According to the Gartner Hype Cycle, they have identified 27 emerging technologies to keep an eye on. They have also predicted that 8 of them will have a major transformational business impact. For that reason, those 8 should be strongly considered for adoption by technology planners in the next 10 years. Of these 8, there are 4 that have caught my eye and thus have a particular interest to me.
The first of the 4 is Web 2.0. Although if you look at the below diagram, Web 2.0 is currently in Gartners “Trough of Disillusionment”. Though it almost sounds like some type of business purgatory, it will emerge within two years to have a transformational impact, as companies steadily gain more experience and success with both the technologies and the cultural implications-according to Gartner. If you cannot get excited about how Web 2.0 is transforming the web and the way we utilize it, then you just might not be geeky enough. That’s ok though, there are enough of us out there that truly are “giddy” about the direction we’re heading.
The next area that Gartner feels is about to explode is Social computing platforms — you’d have to be living in a cave on the island of Fiji to not suspect that consumer-oriented social networking sites, such as MySpace and Facebook, are causing companies of all sizes to evaluate the role that these sites, or various components of these sites, including their enterprise sized brethren, might do to transform and elevate the way that they currently communicate and do business. What’s more, the individual components and their ilk are forcing people to re-think what it means to be social, to re-evaluate what communities are all about, and how all of this can change the way we might interact with each other in the future.
If it hasn’t been obvious to this point what would be on Gartner list, its Microblogging— Thanks to Twitter specifically, and Plurk and Friendfeed to a lesser degree, microblogging is the new kid on the block in the world of social networking. But if microblogging is the new kid, it’s the new kid who can hit the ball out of the ballpark the first time he picks up a bat. The potential has already been leveraged by some pockets of the online community such as social media marketers and PR people, but it is also slowly being adopted by some forward thinking leading-edge companies who are using it to communicate with its customers, and employees. It’s becoming and will become another viable tool in a companies quest to engage it’s customer, communicate with the customer and brand their products more effectively.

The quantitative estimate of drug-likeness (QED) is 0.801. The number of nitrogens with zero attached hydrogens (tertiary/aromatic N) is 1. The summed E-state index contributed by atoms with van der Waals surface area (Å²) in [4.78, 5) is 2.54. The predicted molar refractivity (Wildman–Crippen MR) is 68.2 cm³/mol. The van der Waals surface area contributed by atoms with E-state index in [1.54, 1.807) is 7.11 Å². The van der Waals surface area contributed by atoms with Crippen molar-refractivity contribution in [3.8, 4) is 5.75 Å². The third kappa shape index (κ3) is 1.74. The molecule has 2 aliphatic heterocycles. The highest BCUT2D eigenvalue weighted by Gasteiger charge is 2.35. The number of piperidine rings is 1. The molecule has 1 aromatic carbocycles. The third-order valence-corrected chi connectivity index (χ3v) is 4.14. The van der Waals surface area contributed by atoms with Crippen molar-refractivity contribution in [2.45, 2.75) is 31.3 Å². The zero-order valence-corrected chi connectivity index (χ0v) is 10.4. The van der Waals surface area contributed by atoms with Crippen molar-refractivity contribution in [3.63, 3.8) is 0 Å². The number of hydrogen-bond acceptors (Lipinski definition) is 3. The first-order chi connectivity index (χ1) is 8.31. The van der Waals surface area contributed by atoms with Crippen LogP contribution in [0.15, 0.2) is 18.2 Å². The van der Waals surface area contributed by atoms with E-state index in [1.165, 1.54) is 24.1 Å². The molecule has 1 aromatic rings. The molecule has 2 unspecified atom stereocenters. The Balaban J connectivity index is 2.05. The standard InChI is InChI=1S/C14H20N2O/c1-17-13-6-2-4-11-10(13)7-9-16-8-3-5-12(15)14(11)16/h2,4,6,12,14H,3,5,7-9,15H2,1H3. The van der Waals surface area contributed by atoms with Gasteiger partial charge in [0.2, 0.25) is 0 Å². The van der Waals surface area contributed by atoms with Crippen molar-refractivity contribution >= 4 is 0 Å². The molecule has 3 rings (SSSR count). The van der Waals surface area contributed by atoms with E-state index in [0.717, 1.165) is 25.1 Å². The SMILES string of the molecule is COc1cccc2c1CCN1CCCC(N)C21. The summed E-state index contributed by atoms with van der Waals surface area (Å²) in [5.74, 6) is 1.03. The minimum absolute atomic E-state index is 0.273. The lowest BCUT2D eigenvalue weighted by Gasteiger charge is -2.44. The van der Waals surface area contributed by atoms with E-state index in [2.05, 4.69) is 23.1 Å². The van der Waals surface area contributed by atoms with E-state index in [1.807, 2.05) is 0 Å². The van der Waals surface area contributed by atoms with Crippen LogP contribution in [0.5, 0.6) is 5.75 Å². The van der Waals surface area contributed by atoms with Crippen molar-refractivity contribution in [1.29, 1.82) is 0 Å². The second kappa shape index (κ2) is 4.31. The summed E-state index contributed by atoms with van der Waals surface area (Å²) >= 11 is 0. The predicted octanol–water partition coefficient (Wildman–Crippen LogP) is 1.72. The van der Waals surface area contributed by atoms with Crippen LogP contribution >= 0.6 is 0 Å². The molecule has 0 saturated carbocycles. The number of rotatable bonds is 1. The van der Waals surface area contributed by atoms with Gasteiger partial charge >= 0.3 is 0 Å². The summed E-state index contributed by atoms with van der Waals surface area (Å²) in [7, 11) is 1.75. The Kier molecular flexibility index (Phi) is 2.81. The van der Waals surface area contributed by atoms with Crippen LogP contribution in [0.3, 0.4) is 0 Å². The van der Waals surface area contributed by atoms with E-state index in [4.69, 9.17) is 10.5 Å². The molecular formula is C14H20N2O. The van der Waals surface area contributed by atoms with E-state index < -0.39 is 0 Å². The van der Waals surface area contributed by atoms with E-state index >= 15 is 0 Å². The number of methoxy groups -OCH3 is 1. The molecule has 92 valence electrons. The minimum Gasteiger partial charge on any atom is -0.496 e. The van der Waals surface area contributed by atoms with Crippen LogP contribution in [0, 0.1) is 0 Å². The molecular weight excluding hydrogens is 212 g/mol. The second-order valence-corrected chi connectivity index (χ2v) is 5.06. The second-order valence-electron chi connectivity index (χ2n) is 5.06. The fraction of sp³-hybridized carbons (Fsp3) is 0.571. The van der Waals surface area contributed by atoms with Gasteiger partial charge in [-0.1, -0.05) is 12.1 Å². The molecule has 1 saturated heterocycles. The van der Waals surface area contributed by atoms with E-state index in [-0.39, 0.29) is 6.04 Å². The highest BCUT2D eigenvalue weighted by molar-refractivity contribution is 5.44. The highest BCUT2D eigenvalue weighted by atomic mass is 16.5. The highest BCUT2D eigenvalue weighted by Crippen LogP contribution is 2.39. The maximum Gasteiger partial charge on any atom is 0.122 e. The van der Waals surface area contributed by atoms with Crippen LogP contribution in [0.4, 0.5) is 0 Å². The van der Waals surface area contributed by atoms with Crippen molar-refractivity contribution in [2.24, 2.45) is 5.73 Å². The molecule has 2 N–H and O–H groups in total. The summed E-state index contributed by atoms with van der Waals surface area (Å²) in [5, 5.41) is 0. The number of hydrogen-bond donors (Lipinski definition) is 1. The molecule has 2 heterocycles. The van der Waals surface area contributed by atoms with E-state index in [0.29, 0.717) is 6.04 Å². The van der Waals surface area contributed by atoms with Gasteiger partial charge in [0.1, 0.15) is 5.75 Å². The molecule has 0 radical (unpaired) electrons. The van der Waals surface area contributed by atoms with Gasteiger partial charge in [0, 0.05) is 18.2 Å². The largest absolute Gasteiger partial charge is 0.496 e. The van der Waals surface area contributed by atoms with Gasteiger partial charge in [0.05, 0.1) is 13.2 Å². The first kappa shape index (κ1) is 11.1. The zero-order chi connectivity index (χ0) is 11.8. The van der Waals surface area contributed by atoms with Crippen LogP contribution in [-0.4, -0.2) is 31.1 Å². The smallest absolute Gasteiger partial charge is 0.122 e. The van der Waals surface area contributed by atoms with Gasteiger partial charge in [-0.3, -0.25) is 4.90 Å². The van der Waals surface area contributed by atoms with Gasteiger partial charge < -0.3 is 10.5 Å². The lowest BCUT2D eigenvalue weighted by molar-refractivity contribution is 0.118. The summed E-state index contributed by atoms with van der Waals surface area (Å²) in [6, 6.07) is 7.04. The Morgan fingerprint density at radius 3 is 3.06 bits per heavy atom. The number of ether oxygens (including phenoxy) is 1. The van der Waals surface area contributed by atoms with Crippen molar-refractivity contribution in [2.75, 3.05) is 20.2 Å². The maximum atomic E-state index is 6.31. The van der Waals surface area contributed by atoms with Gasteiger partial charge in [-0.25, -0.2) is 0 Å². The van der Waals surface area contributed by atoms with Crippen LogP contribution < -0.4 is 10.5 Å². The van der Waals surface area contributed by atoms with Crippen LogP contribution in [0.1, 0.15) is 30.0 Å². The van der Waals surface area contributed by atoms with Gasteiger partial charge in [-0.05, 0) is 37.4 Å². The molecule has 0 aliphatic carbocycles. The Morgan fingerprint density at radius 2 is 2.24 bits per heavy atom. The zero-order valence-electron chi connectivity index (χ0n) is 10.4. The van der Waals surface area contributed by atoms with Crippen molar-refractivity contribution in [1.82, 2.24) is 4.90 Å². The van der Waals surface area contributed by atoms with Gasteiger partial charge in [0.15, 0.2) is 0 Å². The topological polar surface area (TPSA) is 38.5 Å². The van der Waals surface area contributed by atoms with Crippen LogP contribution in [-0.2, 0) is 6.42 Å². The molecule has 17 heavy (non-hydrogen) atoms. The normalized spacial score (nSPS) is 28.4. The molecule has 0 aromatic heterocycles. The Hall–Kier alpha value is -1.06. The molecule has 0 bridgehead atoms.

Lastly, I’m going to lump 2 together. Corporate Blogging and Social Network Analysis I think that corporations, because of the advent of Web 2.0 technologies and the emergence of social networks and their niches, are starting to realize the importance of communicating like they never have before. We throw around the word transparency and I think it has never been more self evident what the upside can be to these organizations. As soon as Corporations can get a handle on the how’s and the why’s of blogging, they will be well served to incorporate it into their marketing mix. My suggestion would be to start with the book Naked Conversations.